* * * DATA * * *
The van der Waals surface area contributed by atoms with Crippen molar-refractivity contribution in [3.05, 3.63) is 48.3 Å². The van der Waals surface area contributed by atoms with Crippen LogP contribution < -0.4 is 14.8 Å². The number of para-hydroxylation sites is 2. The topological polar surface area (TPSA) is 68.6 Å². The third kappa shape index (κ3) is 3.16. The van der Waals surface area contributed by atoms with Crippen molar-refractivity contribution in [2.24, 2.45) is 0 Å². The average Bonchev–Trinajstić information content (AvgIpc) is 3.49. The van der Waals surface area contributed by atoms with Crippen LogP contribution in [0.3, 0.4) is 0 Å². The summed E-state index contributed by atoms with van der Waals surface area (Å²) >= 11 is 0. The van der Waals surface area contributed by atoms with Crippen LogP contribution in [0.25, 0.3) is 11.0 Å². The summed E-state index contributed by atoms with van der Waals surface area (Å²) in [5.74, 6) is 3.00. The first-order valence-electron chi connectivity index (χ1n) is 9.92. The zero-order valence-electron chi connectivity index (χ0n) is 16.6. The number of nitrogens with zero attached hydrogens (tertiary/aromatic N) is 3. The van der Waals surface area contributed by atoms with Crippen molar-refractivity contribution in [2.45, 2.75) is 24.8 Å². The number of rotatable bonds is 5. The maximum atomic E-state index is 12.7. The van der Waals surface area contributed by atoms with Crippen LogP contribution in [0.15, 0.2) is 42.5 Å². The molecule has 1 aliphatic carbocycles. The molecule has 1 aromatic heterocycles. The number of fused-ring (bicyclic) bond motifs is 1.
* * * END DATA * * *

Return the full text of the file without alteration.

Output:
The van der Waals surface area contributed by atoms with Crippen molar-refractivity contribution in [3.05, 3.63) is 48.3 Å². The van der Waals surface area contributed by atoms with Crippen LogP contribution < -0.4 is 14.8 Å². The number of para-hydroxylation sites is 2. The topological polar surface area (TPSA) is 68.6 Å². The third kappa shape index (κ3) is 3.16. The van der Waals surface area contributed by atoms with Crippen molar-refractivity contribution in [2.24, 2.45) is 0 Å². The average Bonchev–Trinajstić information content (AvgIpc) is 3.49. The van der Waals surface area contributed by atoms with Crippen LogP contribution in [0.3, 0.4) is 0 Å². The summed E-state index contributed by atoms with van der Waals surface area (Å²) >= 11 is 0. The van der Waals surface area contributed by atoms with Crippen LogP contribution in [0.25, 0.3) is 11.0 Å². The summed E-state index contributed by atoms with van der Waals surface area (Å²) in [5.74, 6) is 3.00. The first-order valence-electron chi connectivity index (χ1n) is 9.92. The zero-order valence-electron chi connectivity index (χ0n) is 16.6. The number of nitrogens with zero attached hydrogens (tertiary/aromatic N) is 3. The van der Waals surface area contributed by atoms with Crippen molar-refractivity contribution in [2.45, 2.75) is 24.8 Å². The number of rotatable bonds is 5. The maximum atomic E-state index is 12.7. The van der Waals surface area contributed by atoms with Crippen LogP contribution in [0.15, 0.2) is 42.5 Å². The molecule has 1 aliphatic carbocycles. The molecule has 1 aromatic heterocycles. The number of fused-ring (bicyclic) bond motifs is 1.